Browser vendor are developing media libraries for WebApps dealing with heavy media stream. Real-time communication, P2P streaming or simple access to the hardware feature are the backbone of the WebRTC technology soon on the way to its public release for the major browsers, cross platform and mobile. In this lab we will focus on the mediastream part of webRTC and the way to render it via a GPU pipeline.
Before GPU technologies, image processing was done on a per-pixel loop which was a real CPU killer. Even for smartphone Apps the choice of delegating all the processing to the GPU is not so obvious for a one-time filtering such as photo effect. It lead to get the product more hardware dependent and so less flexible. But for a real time context, well there is no other choice than the GPU solution. For the web and its apps, two solutions come to us: Shaders or CSS.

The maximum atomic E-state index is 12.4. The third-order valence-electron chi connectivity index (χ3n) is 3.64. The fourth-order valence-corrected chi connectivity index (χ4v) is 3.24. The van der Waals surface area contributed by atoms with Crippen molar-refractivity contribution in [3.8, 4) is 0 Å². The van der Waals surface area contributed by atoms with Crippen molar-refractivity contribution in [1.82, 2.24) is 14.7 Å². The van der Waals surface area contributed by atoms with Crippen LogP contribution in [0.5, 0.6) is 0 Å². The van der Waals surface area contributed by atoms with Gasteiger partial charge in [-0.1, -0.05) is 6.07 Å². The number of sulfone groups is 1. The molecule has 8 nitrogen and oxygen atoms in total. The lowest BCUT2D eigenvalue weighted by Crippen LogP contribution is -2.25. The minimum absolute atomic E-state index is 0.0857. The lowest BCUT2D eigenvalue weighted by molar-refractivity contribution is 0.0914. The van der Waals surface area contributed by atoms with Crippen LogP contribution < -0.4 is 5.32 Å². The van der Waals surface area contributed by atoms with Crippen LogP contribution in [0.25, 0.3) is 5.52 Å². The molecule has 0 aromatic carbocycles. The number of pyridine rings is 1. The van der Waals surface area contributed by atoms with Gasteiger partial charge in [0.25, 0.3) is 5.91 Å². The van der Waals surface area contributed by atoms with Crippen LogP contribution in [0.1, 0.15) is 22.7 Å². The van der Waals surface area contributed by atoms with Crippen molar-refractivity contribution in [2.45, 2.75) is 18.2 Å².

CSS shadows the heavy work of coding for the GPU but doesnt’s give any choice than the pre-set of filters for most common and popular effect (blur, sepia, saturate, etc…)
Shaders are a deeper solution, more complex but the only way to customize effects and post-process it. An other situation where webGL stands is if you need dynamic effect such as mouse dependent effect or pixel dependant customisation.
The following live demo shows an implementation of the Sepia effect for real-time video. Note that the webGL version include a dynamic sub-effect on the left side. There the Sepia tone is pipe to an dark soft-edge effect. You will need Google Canary tu run the demo.
As webGL is basically the same version than OpenGLes, shaders written for the smartphone apps can be loaded on the fly to a HTML5 version. This is also great for prototyping shaders as web technologies are more flexible than the smartphone ecosystem. A lot of shaders designed for image processing are already on the open source community but the most interesting part of them are certainly those related to real time interaction based on pattern matching. This would be the subject of a later Lab.